Have you reviewed your beneficiary list recently? Why should you do this? Some of the biggest headaches experienced by tax, legal and financial advisers occur when their clients are not current with their beneficiaries.
During a meeting of older adults, I had a woman admit that her mother was her beneficiary. In the same breath, she mentioned that her mother had been dead for 14 years. I highly encouraged her to change her beneficiary as soon as possible.
If you have not left clear and up-to-date instructions, your heirs will face real legal obstacles; sometimes long and expensive legal and family disputes result, often not ending well. Many of these mistakes are so easy to avoid: simply check your beneficiary forms while you are still breathing! Encourage your family members to do the same.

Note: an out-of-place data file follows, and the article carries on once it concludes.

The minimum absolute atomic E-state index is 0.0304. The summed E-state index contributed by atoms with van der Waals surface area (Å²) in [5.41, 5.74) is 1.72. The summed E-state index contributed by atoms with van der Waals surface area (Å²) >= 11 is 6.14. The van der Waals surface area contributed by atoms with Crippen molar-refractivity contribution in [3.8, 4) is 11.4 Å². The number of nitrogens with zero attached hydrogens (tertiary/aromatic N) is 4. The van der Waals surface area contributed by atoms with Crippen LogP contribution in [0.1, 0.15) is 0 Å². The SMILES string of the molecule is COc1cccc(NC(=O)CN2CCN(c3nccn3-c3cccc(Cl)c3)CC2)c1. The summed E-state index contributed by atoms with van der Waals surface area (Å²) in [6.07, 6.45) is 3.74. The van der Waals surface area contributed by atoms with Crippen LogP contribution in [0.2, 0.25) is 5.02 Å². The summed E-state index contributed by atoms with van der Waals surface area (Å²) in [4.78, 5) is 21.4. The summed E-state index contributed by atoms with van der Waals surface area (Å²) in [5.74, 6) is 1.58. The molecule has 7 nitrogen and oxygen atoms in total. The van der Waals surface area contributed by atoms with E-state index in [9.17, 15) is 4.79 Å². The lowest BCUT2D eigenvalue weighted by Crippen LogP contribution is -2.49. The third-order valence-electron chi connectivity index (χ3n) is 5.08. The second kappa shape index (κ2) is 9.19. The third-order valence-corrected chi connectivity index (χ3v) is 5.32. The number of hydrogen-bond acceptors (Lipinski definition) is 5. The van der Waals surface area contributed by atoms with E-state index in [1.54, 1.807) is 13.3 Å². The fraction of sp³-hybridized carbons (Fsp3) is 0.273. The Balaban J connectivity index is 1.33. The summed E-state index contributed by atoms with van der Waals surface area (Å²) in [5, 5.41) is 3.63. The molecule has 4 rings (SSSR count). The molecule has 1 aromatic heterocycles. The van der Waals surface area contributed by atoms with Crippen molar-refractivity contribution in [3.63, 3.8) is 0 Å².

Any big life event – such as a birth, a death, a marriage, a divorce, a remarriage, a new grandchild, or a change in the tax law – is a reason to revisit your beneficiary forms. My brother-in-law had three brothers and all three had been through divorce; there were children and remarriages. In those situations, updating beneficiary forms is critical.
Avoid the headaches. To avoid beneficiary form problems, it is important to name a contingent beneficiary in case the primary beneficiary precedes you in death or chooses to disclaim the benefit.
Take an inventory of all retirement accounts and investment accounts — locate beneficiary forms for each one. After reviewing and updating them now, and adding contingent beneficiaries to each, mark your calendar to review them annually. Keep on file a copy of the most current beneficiary form for all your accounts, and make sure your family members know where to locate them.